Our inspection of the factors involved in glycemic control revealed that longer durations of diabetes, insulin use, and the absence of CKD were all related to poorer glycemic control. Given that more cases that require insulin arose as the duration of diabetes increased (3.1%, 9.2%, 22.4%, and 35.4% of the patients used insulin after being diagnosed with diabetes for ≤5, 6 to 10, 11 to 20, and >20 years, respectively), we suggest that the duration of diabetes is the most important parameter affecting glycemic control. It is well-known that β-cell function deteriorates as the duration of diabetes lengthens and therefore results in poor glycemic control [10,11]. These results also indicate that even if the duration of diabetes is prolonged, good glycemic control can be maintained if the functions of β-cells are well-preserved. Therefore, choosing treatment methods that aim to maximize the preservation of β-cell function is beneficial in glycemic control in the long term. Therefore, drugs such as thiazolidinedione that have indirect effects of reducing lipotoxicity and glucotoxicity as well as direct effects on activating peroxisome proliferator-activated receptor γ of β-cells to augment their function have been a mainstay to increase the durability of β-cells, but side-effects such as heart failure, weight gain, and bladder cancer have prevented the drug's routine usage [12,13]. The recently popular incretin-based therapy also theoretically stimulates β-cell regeneration and hypertrophy to enhance its function and rejuvenation, but actual clinical results proving that β-cell function improves remain scarce, and more long-term research is needed [14,15].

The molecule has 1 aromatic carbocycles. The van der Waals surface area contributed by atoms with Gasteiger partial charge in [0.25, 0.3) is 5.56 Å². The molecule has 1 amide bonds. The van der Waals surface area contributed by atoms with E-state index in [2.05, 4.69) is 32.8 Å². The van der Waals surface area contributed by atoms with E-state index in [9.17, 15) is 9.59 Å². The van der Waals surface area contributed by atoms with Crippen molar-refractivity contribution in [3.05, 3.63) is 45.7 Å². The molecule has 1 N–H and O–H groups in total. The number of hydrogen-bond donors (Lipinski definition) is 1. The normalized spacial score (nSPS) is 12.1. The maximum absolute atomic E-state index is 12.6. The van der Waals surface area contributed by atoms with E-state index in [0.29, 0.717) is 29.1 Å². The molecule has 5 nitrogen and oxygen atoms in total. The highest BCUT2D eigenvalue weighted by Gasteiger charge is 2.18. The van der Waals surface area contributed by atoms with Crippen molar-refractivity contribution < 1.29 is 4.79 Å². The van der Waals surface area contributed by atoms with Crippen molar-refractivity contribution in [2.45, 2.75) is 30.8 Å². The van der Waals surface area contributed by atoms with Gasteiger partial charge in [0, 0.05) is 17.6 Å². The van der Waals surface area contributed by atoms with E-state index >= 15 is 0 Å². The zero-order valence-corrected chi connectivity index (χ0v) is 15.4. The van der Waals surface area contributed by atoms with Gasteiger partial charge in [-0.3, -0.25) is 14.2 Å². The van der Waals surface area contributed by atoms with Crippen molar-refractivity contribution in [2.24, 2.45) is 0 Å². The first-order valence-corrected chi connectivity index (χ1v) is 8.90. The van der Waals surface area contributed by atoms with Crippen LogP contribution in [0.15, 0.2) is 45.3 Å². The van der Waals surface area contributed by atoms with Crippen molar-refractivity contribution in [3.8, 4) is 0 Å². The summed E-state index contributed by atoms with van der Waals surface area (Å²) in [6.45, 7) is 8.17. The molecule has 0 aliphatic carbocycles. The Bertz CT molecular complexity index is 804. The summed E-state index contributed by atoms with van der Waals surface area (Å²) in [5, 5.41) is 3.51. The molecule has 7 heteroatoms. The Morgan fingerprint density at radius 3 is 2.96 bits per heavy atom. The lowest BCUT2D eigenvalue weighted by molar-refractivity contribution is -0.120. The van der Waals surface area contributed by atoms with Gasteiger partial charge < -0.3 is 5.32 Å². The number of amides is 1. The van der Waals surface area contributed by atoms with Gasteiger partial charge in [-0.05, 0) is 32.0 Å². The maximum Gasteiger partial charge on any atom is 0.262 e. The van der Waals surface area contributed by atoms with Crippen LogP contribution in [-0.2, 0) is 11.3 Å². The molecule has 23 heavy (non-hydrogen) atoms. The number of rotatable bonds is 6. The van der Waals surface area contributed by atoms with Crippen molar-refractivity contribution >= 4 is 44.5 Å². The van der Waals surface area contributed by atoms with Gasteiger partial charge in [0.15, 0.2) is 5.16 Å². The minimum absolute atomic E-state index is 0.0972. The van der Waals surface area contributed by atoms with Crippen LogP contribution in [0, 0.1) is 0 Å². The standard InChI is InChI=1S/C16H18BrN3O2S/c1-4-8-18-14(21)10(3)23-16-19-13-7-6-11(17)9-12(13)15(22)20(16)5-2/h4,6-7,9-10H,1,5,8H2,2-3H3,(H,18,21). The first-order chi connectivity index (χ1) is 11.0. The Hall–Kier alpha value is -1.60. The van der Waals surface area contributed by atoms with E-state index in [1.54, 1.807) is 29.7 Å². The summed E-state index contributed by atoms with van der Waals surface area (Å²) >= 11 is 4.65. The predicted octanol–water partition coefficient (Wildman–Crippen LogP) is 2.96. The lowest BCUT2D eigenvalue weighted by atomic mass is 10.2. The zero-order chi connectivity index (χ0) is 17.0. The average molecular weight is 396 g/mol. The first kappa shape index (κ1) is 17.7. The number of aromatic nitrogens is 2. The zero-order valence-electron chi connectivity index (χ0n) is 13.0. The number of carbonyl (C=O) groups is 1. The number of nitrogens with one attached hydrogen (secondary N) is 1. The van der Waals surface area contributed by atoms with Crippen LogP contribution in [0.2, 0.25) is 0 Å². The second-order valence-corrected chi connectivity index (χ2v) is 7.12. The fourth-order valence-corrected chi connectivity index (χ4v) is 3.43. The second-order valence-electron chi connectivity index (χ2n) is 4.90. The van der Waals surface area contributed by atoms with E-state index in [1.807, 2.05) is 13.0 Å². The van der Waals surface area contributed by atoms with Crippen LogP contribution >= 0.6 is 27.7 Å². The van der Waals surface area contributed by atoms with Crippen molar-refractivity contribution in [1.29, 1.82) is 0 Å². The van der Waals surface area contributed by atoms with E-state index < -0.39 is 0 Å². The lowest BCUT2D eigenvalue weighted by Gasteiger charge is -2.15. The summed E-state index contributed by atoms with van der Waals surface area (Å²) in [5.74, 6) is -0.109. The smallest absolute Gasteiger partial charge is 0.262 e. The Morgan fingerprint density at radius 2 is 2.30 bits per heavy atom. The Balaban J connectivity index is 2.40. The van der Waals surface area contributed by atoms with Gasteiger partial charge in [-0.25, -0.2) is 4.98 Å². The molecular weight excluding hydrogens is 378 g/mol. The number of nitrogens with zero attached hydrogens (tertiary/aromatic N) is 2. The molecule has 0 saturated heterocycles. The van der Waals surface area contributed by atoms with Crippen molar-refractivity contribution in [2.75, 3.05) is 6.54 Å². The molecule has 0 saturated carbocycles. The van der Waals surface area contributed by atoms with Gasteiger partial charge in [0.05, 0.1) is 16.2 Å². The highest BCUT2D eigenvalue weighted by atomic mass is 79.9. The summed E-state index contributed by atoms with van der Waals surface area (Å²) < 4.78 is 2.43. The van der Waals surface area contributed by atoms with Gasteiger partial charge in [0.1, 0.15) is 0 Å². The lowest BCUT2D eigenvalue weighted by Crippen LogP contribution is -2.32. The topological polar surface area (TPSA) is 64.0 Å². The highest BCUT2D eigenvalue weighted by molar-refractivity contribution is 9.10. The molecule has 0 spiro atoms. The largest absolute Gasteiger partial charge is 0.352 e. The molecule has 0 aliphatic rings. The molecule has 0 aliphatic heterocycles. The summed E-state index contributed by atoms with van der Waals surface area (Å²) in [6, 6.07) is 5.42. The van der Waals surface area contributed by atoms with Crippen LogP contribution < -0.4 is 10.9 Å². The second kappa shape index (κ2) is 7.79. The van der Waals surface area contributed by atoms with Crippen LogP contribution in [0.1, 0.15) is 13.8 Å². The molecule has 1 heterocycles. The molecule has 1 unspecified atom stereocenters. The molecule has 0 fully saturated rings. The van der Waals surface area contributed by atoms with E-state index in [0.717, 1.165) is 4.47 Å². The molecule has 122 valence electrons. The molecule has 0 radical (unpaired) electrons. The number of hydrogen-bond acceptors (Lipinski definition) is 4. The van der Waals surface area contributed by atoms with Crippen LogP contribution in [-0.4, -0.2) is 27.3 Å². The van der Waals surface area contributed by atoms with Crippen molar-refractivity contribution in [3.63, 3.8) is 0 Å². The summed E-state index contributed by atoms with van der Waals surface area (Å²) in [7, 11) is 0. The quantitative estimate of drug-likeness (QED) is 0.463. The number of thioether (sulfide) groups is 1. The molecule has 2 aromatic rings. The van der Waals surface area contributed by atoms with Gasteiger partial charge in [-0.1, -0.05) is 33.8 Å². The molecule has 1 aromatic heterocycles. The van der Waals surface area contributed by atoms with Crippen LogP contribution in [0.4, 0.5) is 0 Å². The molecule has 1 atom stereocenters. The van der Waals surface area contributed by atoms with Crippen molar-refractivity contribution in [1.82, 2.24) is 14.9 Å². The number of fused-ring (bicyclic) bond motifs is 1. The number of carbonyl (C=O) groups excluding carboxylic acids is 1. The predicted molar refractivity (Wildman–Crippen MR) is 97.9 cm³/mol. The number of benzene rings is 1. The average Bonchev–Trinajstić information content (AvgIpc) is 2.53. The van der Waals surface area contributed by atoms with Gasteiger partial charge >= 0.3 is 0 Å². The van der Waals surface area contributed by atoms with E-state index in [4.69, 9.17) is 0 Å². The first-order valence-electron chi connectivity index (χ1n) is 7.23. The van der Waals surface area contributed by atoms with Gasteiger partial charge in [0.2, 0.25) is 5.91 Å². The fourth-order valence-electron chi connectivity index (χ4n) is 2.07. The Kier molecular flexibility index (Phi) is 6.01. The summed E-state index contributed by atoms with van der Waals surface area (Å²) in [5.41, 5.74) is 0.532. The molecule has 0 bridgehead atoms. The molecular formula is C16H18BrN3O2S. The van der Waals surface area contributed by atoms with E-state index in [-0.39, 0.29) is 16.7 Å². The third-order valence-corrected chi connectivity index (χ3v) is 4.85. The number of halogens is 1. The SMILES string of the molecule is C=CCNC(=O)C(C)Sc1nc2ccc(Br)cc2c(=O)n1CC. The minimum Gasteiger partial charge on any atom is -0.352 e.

At the current point in time, we need to devise plans to transfer the 28.6% of the patients with 7.0% to 7.9% HbA1c levels, i.e., those patients within 1% of the HbA1c target range, to the ≤7.0% group to alleviate the general glycemic control state. First, diabetes education, including education for lifestyle modifications that amplify the ability for self-care must be strengthened. The education rate, which remains below 40%, must be improved, and doctors, nurses, nutritionists, and physical therapists must form a team to provide systematic support for efficient education. Furthermore, physicians must devote increased efforts to allow patients who have difficulty in controlling their glycemic level to progress to the next stages of treatment, including early insulin usage. The longer patients are exposed to hyperglycemia, the more β-cell function deteriorates, which in turn further worsens hyperglycemia, resulting in a vicious feedback circle. Thus, this feedback circle must be put to a stop early to stabilize glycemic levels and normalize β-cell function so that the long-term target glycemic level can be maintained. To achieve this goal, it is important to quickly progress to the next plan of action as soon as the glycemic level jumps outside its target range. Finally, the glycemic level must be controlled in insulin users. Despite using insulin, which is the strongest hypoglycemic agent, the average glycemic level was higher than in the OHA group, and we speculate that the main cause for this difference is that insulin treatment is started after the point at which β-cell function is depleted, thus beyond the point at which the glycemic level can be controlled by OHA. By this time, patients are struck with a sense of shame in using insulin, despair in using the last possible means of cure, fear of hypoglycemic phenomena, etc., which makes it increasingly more difficult to definitively control glycemic levels. Therefore, diabetes education that corrects the wrongly understood perception of insulin, reminds patients of the importance of diet and exercise, trains the patients to control their own insulin usage volume and frequency, etc., are essential.